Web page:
Norman Conquest period
in English history following the defeat (1066) of King Harold of England
by William, duke of Normandy, who became William I of England. The conquest
was formerly thought to have brought about broad changes in all phases
of English life. More recently historians have stressed the continuity
of English law, institutions, and customs, but the subject remains one
of controversy. The initial military conquest of England was quick and
brutal. The members of the Anglo-Saxon upper class who were not killed
in the battle of Hastings were almost all involved in the rebellion from
1068 to 1070 and were either killed or deprived of their lands. Thus a
Norman aristocracy was superimposed on the English, and the new elite
brought with it Norman feudal customs (see feudalism), which were reinforced
by the need for cohesion and mutual military support among the fairly
small group of conquerors. Thus the rebellions among the Norman barons
were minor and short-lived, the interests of stability being paramount.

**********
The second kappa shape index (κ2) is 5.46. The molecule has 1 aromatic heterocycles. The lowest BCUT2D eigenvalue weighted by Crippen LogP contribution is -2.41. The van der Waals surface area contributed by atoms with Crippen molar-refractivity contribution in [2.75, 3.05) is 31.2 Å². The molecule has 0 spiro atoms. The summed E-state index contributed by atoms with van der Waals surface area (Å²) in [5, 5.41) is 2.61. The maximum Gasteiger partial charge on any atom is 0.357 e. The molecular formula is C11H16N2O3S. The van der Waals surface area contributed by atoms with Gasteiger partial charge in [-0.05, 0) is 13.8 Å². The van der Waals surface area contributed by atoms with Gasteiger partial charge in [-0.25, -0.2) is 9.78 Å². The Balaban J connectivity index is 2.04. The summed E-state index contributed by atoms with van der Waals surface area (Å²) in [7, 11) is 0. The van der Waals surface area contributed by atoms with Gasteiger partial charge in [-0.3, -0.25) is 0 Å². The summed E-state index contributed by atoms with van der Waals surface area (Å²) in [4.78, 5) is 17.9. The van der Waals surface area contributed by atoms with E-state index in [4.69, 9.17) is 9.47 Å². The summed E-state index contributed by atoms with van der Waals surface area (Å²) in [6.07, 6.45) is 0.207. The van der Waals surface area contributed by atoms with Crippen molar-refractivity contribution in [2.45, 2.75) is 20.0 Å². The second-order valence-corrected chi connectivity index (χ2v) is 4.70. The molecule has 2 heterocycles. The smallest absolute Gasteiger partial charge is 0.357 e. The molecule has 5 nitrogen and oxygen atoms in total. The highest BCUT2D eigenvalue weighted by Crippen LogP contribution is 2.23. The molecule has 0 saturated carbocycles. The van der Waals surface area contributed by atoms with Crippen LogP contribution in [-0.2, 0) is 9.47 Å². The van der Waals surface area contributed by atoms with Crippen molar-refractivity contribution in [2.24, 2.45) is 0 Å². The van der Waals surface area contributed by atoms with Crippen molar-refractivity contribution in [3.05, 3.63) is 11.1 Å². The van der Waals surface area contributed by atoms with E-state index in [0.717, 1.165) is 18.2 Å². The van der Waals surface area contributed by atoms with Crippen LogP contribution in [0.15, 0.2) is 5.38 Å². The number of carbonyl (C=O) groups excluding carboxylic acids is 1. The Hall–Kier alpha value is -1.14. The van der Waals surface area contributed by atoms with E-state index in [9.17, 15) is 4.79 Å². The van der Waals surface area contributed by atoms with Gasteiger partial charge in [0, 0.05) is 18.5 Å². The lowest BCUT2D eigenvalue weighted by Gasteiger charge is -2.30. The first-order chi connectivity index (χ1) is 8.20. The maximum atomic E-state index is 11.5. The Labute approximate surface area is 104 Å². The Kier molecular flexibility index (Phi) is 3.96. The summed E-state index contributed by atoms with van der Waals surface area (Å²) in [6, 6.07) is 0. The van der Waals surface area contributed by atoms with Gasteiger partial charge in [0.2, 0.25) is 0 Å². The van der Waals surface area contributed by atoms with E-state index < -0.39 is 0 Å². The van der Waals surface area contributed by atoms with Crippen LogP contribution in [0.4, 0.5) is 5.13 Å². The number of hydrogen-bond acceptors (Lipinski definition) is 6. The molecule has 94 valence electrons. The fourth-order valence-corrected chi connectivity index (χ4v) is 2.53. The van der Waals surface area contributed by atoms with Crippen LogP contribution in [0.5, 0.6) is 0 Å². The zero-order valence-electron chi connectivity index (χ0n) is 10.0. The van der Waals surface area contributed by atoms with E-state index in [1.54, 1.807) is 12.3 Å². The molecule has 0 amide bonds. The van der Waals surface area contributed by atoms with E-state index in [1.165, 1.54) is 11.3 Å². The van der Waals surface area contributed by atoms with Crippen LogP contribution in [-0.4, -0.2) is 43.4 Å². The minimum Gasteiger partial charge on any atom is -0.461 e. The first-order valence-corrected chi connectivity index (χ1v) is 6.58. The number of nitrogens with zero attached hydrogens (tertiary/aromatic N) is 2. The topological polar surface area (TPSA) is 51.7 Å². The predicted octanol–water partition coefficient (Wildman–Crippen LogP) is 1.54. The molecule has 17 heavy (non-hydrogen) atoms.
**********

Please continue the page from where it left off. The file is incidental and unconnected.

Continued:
To consolidate his position William used the existing Anglo-Saxon administrative
system, which functioned as part of a centralized monarchical tradition.
It was this tradition, as adapted by the Normans, that gave English feudalism
its uniquely cohesive nature. There was little change in the administrative
and judicial systems during the Norman period (usually defined as ending
with the accession of the Plantagenet Henry II in 1154) and later developments
were not in the nature of Norman superimpositions. William I's archbishop
of Canterbury, Lanfranc, established a separate system of canon law courts,
effectively asserted the supremacy of his archdiocese, and brought the
English church into closer contact with developments in Europe, particularly
with the reforms of Pope Gregory VII. The Norman kings, however, successfully
resisted papal encroachment on their control over episcopal appointments.
The period saw many churches and castles built, the latter chiefly on
the south and east coasts and on the Welsh and Scottish borders (see Norman
architecture). Norman French became the language of the court and upper
classes, and of literature, and had great effect on the development of
the English language.